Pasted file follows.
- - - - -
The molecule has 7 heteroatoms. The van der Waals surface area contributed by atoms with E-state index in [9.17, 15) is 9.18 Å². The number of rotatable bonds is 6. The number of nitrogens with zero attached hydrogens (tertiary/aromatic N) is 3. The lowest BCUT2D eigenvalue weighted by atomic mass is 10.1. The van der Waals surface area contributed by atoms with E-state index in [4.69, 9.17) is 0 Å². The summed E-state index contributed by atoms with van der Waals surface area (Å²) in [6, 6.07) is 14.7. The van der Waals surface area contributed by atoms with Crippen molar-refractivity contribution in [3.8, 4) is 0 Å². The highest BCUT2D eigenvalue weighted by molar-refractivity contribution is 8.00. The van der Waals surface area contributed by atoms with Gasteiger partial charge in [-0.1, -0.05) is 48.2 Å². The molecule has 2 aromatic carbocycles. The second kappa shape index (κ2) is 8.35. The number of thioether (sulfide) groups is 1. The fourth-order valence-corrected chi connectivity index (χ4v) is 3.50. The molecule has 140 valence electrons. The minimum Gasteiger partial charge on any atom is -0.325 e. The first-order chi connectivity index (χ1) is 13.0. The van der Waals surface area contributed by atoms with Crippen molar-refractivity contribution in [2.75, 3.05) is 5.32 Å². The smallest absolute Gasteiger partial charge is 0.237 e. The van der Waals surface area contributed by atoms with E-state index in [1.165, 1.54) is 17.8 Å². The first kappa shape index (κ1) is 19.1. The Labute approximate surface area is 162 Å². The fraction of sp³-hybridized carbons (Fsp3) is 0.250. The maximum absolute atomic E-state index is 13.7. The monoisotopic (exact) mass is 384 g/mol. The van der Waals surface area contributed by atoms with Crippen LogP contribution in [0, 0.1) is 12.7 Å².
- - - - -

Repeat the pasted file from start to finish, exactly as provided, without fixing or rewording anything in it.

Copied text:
The molecule has 7 heteroatoms. The van der Waals surface area contributed by atoms with E-state index in [9.17, 15) is 9.18 Å². The number of rotatable bonds is 6. The number of nitrogens with zero attached hydrogens (tertiary/aromatic N) is 3. The lowest BCUT2D eigenvalue weighted by atomic mass is 10.1. The van der Waals surface area contributed by atoms with E-state index in [4.69, 9.17) is 0 Å². The summed E-state index contributed by atoms with van der Waals surface area (Å²) in [6, 6.07) is 14.7. The van der Waals surface area contributed by atoms with Crippen molar-refractivity contribution in [3.8, 4) is 0 Å². The highest BCUT2D eigenvalue weighted by molar-refractivity contribution is 8.00. The van der Waals surface area contributed by atoms with Gasteiger partial charge in [-0.1, -0.05) is 48.2 Å². The molecule has 2 aromatic carbocycles. The second kappa shape index (κ2) is 8.35. The number of thioether (sulfide) groups is 1. The fourth-order valence-corrected chi connectivity index (χ4v) is 3.50. The molecule has 140 valence electrons. The minimum Gasteiger partial charge on any atom is -0.325 e. The first-order chi connectivity index (χ1) is 13.0. The van der Waals surface area contributed by atoms with Crippen molar-refractivity contribution in [2.75, 3.05) is 5.32 Å². The smallest absolute Gasteiger partial charge is 0.237 e. The van der Waals surface area contributed by atoms with E-state index in [1.165, 1.54) is 17.8 Å². The first kappa shape index (κ1) is 19.1. The Labute approximate surface area is 162 Å². The fraction of sp³-hybridized carbons (Fsp3) is 0.250. The maximum absolute atomic E-state index is 13.7. The monoisotopic (exact) mass is 384 g/mol. The van der Waals surface area contributed by atoms with Crippen LogP contribution in [0, 0.1) is 12.7 Å².